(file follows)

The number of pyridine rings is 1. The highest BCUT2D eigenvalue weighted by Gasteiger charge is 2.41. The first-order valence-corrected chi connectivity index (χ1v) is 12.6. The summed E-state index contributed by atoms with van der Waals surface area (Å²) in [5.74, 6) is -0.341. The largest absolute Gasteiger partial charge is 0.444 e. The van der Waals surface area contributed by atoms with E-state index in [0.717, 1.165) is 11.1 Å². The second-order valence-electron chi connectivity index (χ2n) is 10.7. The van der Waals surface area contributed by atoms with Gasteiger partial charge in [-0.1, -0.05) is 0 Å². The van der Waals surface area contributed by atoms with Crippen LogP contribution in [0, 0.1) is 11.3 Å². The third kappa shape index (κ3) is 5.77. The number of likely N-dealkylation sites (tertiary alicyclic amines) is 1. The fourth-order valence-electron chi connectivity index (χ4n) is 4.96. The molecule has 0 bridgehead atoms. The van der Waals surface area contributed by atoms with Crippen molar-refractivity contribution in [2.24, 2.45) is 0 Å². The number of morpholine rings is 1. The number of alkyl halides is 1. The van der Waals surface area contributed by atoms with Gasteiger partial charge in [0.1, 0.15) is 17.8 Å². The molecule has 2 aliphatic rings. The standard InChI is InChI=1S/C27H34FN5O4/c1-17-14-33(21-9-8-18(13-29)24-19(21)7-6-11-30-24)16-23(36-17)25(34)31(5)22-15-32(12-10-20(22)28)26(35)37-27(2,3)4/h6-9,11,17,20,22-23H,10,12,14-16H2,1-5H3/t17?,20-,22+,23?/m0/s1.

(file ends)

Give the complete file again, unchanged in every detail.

The number of pyridine rings is 1. The highest BCUT2D eigenvalue weighted by Gasteiger charge is 2.41. The first-order valence-corrected chi connectivity index (χ1v) is 12.6. The summed E-state index contributed by atoms with van der Waals surface area (Å²) in [5.74, 6) is -0.341. The largest absolute Gasteiger partial charge is 0.444 e. The van der Waals surface area contributed by atoms with E-state index in [0.717, 1.165) is 11.1 Å². The second-order valence-electron chi connectivity index (χ2n) is 10.7. The van der Waals surface area contributed by atoms with Gasteiger partial charge in [-0.1, -0.05) is 0 Å². The van der Waals surface area contributed by atoms with Crippen LogP contribution in [0, 0.1) is 11.3 Å². The third kappa shape index (κ3) is 5.77. The number of likely N-dealkylation sites (tertiary alicyclic amines) is 1. The fourth-order valence-electron chi connectivity index (χ4n) is 4.96. The molecule has 0 bridgehead atoms. The van der Waals surface area contributed by atoms with Crippen molar-refractivity contribution in [2.24, 2.45) is 0 Å². The number of morpholine rings is 1. The number of alkyl halides is 1. The van der Waals surface area contributed by atoms with Gasteiger partial charge in [0.1, 0.15) is 17.8 Å². The molecule has 2 aliphatic rings. The standard InChI is InChI=1S/C27H34FN5O4/c1-17-14-33(21-9-8-18(13-29)24-19(21)7-6-11-30-24)16-23(36-17)25(34)31(5)22-15-32(12-10-20(22)28)26(35)37-27(2,3)4/h6-9,11,17,20,22-23H,10,12,14-16H2,1-5H3/t17?,20-,22+,23?/m0/s1.